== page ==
Pakistani journalist Hamid Mir, a renowned television presenter with the country’s Geo TV, was the victim of yet another attack on Saturday evening, which left him seriously wounded.
Unidentified gunmen opened fire on Mir’s car as the journalist was driving on his way from the Karachi airport to the studios of Geo TV. Mir, who was hit by six bullets, was rushed to a local hospital. According to reports, the journalist is currently in stable condition.
Following the attack, Mir’s brother, Amir, a well known investigative journalist with The News International, publicly stated that “elements in the ISI and its chief Lt Gen Zaheerul Islam should be blamed” for the attack against his brother. But a spokesman for the Inter-Service Intelligence (ISI), Pakistan’s powerful intelligence agency, said “that allegations against ISI or [the] head of ISI without any basis is highly regrettable and misleading”, The Express Tribune reported.
Commenting on the attack, International Press Institute (IPI) Executive Board Member Owais Ali told IPI: “Despite high sounding commitments to press freedom, the attempted murder on the life of IPI member Hamid Mir demonstrates the callous attitude of Pakistani government to providing security to media personnel and institutions.”
In March this year, following a meeting with a Committee to Protect Journalists’ delegation, Pakistani Prime Minister Nawaz Sharif promised to take steps to stop attacks against journalists. But journalists across the country have staged demonstrations condemning the attack against Mir and the government’s failure to ensure safety for their colleagues.
“Hamid Mir, who is the anchor of one of Pakistan’s most popular talk show, was shot by an assailant who knew of Mir’s travel plans,” Ali, who is also Chairman of Pakistan Press International (PPI), explained to IPI today, highlighting the failure of police to stop the attackers.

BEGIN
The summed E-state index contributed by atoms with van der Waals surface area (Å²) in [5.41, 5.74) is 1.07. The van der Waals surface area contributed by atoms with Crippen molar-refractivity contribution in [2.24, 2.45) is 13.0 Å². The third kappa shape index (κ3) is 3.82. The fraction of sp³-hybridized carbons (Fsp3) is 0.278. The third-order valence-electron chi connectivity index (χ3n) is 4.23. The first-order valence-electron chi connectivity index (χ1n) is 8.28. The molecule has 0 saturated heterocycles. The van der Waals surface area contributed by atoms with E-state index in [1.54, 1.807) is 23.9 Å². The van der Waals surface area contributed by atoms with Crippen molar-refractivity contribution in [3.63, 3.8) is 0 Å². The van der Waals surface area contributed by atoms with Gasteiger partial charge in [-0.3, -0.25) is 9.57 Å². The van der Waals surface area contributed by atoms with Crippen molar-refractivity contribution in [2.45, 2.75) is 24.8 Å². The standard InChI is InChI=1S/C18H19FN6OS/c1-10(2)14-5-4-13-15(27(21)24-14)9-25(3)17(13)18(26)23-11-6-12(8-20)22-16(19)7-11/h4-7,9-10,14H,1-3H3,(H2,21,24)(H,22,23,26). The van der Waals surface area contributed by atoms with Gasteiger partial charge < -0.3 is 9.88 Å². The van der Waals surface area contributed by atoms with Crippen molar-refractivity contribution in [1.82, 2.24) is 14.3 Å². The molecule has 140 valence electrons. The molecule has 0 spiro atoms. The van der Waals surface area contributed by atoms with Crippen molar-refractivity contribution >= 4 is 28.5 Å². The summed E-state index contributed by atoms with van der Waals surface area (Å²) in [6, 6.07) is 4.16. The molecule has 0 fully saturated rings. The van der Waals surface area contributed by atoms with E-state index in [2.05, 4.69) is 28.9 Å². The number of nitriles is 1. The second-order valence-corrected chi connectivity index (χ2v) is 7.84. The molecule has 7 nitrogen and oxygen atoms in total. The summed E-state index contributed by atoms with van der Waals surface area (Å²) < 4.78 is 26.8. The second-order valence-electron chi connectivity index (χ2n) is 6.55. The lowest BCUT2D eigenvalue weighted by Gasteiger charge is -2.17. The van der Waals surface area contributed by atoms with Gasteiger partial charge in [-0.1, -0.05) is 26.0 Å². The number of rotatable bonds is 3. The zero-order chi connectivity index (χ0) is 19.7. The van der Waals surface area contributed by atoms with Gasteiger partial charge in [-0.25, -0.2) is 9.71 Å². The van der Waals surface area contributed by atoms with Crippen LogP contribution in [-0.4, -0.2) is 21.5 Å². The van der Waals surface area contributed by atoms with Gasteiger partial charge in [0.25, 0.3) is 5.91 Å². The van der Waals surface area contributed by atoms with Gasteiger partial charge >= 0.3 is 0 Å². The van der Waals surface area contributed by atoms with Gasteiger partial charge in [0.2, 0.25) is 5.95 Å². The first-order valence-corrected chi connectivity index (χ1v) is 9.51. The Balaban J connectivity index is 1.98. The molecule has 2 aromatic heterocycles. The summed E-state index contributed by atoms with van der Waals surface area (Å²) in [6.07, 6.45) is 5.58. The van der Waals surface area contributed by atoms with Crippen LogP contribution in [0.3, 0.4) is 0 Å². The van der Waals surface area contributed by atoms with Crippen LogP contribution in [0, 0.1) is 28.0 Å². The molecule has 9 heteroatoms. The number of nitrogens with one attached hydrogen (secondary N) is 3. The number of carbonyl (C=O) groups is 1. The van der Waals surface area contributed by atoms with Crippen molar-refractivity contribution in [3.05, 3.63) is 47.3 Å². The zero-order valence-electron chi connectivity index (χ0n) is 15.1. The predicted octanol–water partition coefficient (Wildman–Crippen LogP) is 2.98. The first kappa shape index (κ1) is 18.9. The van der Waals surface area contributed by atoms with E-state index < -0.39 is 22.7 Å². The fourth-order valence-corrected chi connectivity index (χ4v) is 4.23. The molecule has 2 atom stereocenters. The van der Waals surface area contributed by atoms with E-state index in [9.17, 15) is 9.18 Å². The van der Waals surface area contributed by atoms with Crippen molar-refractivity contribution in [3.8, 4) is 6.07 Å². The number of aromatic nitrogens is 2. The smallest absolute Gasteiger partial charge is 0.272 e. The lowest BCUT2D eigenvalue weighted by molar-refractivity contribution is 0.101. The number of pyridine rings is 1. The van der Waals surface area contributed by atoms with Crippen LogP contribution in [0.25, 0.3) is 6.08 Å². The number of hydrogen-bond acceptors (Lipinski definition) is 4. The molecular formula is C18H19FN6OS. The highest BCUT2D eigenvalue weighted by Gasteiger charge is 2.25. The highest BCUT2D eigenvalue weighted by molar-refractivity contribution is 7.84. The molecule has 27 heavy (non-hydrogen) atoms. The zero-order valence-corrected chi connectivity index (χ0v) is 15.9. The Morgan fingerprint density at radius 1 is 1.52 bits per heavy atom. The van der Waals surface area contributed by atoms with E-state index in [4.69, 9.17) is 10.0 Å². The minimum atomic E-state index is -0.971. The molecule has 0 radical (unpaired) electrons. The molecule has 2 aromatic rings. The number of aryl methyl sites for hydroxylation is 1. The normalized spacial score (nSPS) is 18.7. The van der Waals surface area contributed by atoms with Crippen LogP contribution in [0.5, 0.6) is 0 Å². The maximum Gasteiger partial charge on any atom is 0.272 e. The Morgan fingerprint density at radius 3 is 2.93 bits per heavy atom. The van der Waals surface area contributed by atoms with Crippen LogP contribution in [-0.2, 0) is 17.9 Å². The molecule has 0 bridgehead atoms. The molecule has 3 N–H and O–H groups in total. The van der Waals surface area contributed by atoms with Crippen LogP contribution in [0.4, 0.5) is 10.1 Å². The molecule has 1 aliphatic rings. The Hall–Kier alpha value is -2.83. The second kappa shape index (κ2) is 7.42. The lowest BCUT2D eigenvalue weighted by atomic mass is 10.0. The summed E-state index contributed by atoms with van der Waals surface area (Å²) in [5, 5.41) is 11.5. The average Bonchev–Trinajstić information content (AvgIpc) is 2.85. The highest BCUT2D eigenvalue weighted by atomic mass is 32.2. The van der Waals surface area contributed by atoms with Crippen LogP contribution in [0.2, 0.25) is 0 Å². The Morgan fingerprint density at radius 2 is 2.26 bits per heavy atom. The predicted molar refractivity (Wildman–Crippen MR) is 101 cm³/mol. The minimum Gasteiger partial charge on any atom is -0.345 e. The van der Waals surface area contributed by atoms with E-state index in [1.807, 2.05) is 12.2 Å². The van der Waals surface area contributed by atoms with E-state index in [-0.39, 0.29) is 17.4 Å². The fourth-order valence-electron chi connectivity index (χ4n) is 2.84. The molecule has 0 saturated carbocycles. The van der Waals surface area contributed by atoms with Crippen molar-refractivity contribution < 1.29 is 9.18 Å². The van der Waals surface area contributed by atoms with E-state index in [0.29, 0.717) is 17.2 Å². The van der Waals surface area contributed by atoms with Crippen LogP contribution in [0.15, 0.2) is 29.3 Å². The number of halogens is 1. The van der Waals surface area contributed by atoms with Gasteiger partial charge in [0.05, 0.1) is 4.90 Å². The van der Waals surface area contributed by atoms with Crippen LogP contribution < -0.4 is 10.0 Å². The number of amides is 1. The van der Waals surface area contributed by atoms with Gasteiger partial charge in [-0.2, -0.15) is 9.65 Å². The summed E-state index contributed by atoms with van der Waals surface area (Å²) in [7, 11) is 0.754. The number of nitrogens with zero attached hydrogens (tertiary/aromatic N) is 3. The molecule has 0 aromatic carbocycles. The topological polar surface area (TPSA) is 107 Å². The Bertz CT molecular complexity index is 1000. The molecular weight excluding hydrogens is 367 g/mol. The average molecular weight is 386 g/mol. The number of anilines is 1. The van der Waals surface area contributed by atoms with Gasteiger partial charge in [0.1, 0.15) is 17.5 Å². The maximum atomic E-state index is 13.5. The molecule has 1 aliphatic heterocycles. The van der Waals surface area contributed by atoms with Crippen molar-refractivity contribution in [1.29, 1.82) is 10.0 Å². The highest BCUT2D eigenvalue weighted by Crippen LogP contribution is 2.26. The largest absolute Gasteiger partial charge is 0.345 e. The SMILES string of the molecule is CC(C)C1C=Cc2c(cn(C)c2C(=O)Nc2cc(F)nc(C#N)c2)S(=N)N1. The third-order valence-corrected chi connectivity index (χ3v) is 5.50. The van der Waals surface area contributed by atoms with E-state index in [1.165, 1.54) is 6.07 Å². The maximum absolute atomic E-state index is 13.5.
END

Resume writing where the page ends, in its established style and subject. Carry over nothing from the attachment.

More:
“After shooting at Mir’s car, the attacker was given a ride on a motorcyclist by an accomplice and was joined by another motorcyclist and car, who chased Mir for many miles as they continued to shoot at his car.
“All this happened in broad daylight in one of the busiest roads of Pakistan’s largest city. The attackers were not challenged by any law enforcement agencies and they easily managed to escape.”
Ali noted: “Those in authority knew of the threats to the life of Mir and yet they did absolutely nothing to provide security to Mir.”
Following the event, which was strongly condemned by Pakistan’s politicians, Prime Minister Sharif ordered a judicial inquiry into the attack and decided to constitute a three-member judicial commission to probe the murder attempt on Mir. On Monday Pakistan’s Chief Justice Tassaduq Hussain Jillani approved the names of three Supreme Court judges to form the judicial commission.
“The setting up of the judicial commission by the government to investigate the attack is welcome and it is hoped that the commission will be able to fix the responsibility for the attack,” Ali told IPI. “The government also needs to ensure that the report of the commission is released to the public. Furthermore, the government should immediately make public the report of a similar judicial commission that investigated the murder of journalist Hayatullah Khan who was murdered in 2006.
“There is also need to seriously investigate allegations by Mir’s brother that Mir had told his family, employers, government officials and army officials that some officials of Pakistan’s Inter Services Intelligence, including ISI’s chief Lt. Gen Zaheerul Islam had prepared a plan to eliminate him.”
Journalists in Pakistan are often targeted because of their coverage and impunity remains a major problem. According to the IPI Death Watch, nine journalists were killed in 2013 in Pakistan, where IPI has recorded some of the highest figures of journalists killed in the past 10 years.
In November 2012, Mir escaped a bid on his life, after an explosive device was found under his car. Local and international news outlets reported that the attack may have been connected with Mir’s coverage of the shooting of teenage activist Malala Yousafzai, for which he received open criticism by the Pakistani Taliban. On that occasion, IPI reported that Mir, who does not shy away from covering the sensitive political and security situation, said he could not be sure who was behind the act, as he had received threats from the Taliban as well as from “state actors”.